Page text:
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Norwood Estate Planning Lawyer > Walpole Probate Lawyer

Walpole Probate Lawyer

Helping Heirs, Devisees and Beneficiaries Get Their Walpole Inheritance Sooner Rather Than Later

Probate is the legal process supervised by a magistrate or judge to give effect to a will and distribute the decedent’s real and personal property to the intended heirs and beneficiaries. A person’s estate could include a home, cars, investment property, and countless items of personal property ranging from music, books, and clothing to jewelry and expensive works of art. All of this property must be gathered together, inventoried, valued or appraised, invested or managed, and eventually distributed according to the terms of the will, but only after debts and claims against the estate are paid or resolved and the estate’s taxes have been paid as well.

The Walpole probate lawyers at Fisher Law LLC can guide you through the probate process, helping the estate’s personal representative perform complex tasks and helping heirs and beneficiaries access their inheritance at the earliest possible date. For help with probate in Walpole, contact Fisher Law LLC.

Probate Versus Non-Probate Assets in Walpole

Not all assets that belonged to the decedent have to go through probate in order for title to pass to an heir or beneficiary. Generally speaking, only property that is titled solely in the decedent’s name or belonging solely to the decedent has to go through probate first. For example, here are some assets where title transfers from the decedent to another person outside of probate:

  • Real property that was held by the decedent and another person (usually the spouse) as Joint Tenants With Right of Survivorship (JTWROS) or Tenants by the Entirety
  • Proceeds of a life insurance policy with a designated beneficiary
  • Benefits from an IRA, 401 (k), or other retirement or pension plan that named a beneficiary
  • Joint bank accounts
  • Bank accounts with a Transfer on Death (TOD) or Payable on Death (POD) designation
  • Property held in a trust created by the decedent that names one or more beneficiaries, including revocable living trusts, irrevocable trusts, and special needs trusts

If the property is instead titled only in the decedent’s name, then it will have to go through probate in order to transfer the title to the heir. This could apply to stocks, bonds, bank accounts and all manner of the decedent’s personal property. Even real property that was held in joint title might still have to go through probate, depending on the specific form of title used.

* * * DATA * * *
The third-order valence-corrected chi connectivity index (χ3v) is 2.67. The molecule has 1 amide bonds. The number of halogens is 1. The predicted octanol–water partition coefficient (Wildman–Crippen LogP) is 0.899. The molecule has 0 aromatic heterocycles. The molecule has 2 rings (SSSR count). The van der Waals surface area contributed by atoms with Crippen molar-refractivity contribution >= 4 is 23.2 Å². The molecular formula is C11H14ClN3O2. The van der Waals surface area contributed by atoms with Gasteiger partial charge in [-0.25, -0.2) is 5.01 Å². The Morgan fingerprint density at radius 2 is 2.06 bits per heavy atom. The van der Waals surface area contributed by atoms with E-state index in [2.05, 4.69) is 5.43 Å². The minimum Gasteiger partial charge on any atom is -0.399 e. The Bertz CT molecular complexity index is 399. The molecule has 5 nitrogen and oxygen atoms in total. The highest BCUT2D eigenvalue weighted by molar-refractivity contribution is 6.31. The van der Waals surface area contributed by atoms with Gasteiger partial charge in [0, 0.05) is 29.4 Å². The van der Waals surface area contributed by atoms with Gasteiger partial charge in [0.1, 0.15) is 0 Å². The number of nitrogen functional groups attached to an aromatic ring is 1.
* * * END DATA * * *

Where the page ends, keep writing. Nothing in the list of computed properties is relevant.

At Fisher Law LLC, we deal with Walpole estates of all shapes and sizes. We’ll help you sift you through the decedent’s records, identify what must be probated, and guide you through the Massachusetts probate process. Depending on the size and nature of the estate, the estate might qualify for:

  • Formal Probate
  • Informal Probate
  • Late and Limited Formal Probate
  • Voluntary Administration

Each of these processes has different timelines and procedures. We can help you determine which probate process is appropriate for the estate.

What if the Decedent Died Without a Will?

A decedent who didn’t leave a valid will is said to have died “intestate.” Intestate estates also go through probate, and the contents of the estate are distributed according to the Massachusetts laws of intestacy, also known as the laws of intestate succession. Intestacy could apply if the decedent didn’t leave a will, if he or she left a will but it was declared to be invalid, or if there was a valid will that didn’t dispose of all property belonging to the estate.

The Massachusetts laws of intestate succession determine where the property goes and in what proportion. Generally speaking, if the decedent left a surviving spouse but no living descendants or parents, then the spouse inherits everything. If the decedent left surviving children but no surviving spouse, then the children inherit the entire estate. From there, the laws get more and more convoluted. Grandchildren and great-grandchildren could stand to inherit, as could parents and siblings of the deceased. More and more distant relatives will be sought to receive the estate if no closer relatives can be found. Eventually, the property could go to the state through a process known as escheat, although the goal is to get the property to living family members first, however remote they may be.

Help With Probate in Walpole, Massachusetts

For help with probate in Walpole, call Fisher Law LLC and schedule a consultation with a knowledgeable and professional Walpole probate lawyer. We pride ourselves on connecting with clients on a personal level while delivering top-quality legal services to help them with their needs and goals.

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